Tracking down the noise Focus on Research: Energy Transition in Aviation
Although aircraft have never been quieter than they are today, they still cause noise – mainly because of their engines and the air flow along their wings and landing gear. The airport and its surrounding area are also home to many additional sources of noise: aircraft taking off and landing or taxiing to and fro, trains carrying passengers to and from the terminals, and access roads and motorways full of motorised traffic.
All this movement generates noise. The experts from Overall System Evaluation, one of the teams in the research project Energy System Transformation in Aviation, are tracking down each and every source of noise. Their analyses are called “multimodal noise assessments”. “First, we calculate and simulate where and how sound is generated in the individual components of an aeroplane. Based on this, we make a noise forecast for the entire aircraft”, explains team member Dr. Ehsan Kian Far of TU Braunschweig’s Institute for Engineering Design. Next, the engineers draw up a list of noises at the airport and its surroundings. The results of their noise assessments feed into the development of quieter aircraft and planning processes for more efficient airports.
Noise – outside and inside the cabin
“We analyse not only flight noise as it is perceived on the ground, or its ‘noise footprint’, but we also assess the noise impact for passengers inside the aircraft’s cabin”, says Kian Far. One example is a new aircraft concept that aims to reduce weight and therefore fuel consumption by using thinner, lightweight outer aircraft skins. “In a case like this, we also look at how the technical change will affect the noise in the cabin. A thinner outer skin must not mean subjecting passengers to more noise. We forward our results to the engineers on our project’s technical teams, who use our calculations to design future aircraft.”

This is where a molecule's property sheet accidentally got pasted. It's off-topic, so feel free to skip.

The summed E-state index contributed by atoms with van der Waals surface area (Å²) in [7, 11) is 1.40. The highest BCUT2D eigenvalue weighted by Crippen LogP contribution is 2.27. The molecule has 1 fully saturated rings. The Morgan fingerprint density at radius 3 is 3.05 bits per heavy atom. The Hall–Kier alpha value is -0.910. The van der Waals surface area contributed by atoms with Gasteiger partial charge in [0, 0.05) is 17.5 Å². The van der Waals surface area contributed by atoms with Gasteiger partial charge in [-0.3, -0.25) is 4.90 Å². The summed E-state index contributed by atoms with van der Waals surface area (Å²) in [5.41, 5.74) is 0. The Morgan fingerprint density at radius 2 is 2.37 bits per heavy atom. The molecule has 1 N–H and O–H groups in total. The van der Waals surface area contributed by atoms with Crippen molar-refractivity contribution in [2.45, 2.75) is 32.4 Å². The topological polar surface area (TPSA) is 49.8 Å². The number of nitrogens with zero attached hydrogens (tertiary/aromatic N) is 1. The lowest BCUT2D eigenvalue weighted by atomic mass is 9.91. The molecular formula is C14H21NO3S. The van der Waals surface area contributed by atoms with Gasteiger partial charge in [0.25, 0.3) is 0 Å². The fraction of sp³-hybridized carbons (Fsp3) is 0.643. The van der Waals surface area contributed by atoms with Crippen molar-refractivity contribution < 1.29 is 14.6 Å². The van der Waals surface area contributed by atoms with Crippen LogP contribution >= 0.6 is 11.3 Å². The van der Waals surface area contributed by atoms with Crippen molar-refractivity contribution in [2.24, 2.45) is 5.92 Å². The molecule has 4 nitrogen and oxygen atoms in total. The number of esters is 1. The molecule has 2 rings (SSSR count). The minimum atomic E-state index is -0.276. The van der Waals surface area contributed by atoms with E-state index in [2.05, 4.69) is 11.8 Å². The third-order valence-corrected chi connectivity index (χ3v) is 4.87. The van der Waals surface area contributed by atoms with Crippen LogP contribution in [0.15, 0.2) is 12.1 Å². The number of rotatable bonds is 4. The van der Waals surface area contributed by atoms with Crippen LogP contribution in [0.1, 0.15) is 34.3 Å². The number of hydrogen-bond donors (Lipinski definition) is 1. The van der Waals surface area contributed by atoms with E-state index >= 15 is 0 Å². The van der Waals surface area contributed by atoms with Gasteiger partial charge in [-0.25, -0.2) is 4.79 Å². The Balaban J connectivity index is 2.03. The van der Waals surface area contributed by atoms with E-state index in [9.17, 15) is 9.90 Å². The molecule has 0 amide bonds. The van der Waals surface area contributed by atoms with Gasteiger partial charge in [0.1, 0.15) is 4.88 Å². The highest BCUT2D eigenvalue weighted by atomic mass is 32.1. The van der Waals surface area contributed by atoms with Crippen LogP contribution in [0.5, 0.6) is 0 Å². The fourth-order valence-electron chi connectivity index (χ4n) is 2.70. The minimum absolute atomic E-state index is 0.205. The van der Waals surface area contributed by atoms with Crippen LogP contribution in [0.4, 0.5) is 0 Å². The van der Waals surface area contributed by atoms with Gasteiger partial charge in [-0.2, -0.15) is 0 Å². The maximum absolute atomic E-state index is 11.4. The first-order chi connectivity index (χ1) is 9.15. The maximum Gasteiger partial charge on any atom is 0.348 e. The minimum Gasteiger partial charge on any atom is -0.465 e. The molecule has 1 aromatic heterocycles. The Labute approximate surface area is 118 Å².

Quieter aircraft is a key prerequisite if smaller airports close to city centres are to gain greater acceptance with the public. Aviation experts see these city airports as a solution to the rapidly increasing demand for mobility. Having an airport in the city centre would save passengers from having to travel to a large airport far on the outskirts. Getting there takes a lot of time – often more than the flight itself. With direct flights to other city airports or existing, established airports, passengers would save a lot of time, especially on short to medium distances.
The Metropolitan Aircraft
If airports are to occupy space within cities, aircraft will have even stricter requirements to fulfil. The Metropolitan Aircraft research project has already developed a number of basic technologies and competencies to make tomorrow’s aircraft safer, more economical and more eco-friendly – such as optimised engines, high-performance, lightweight materials, and an automated air traffic system. The project was coordinated by the Aeronautics Research Centre Niedersachsen (NFL) and was concluded in 2014.
Text: Nicole Geffert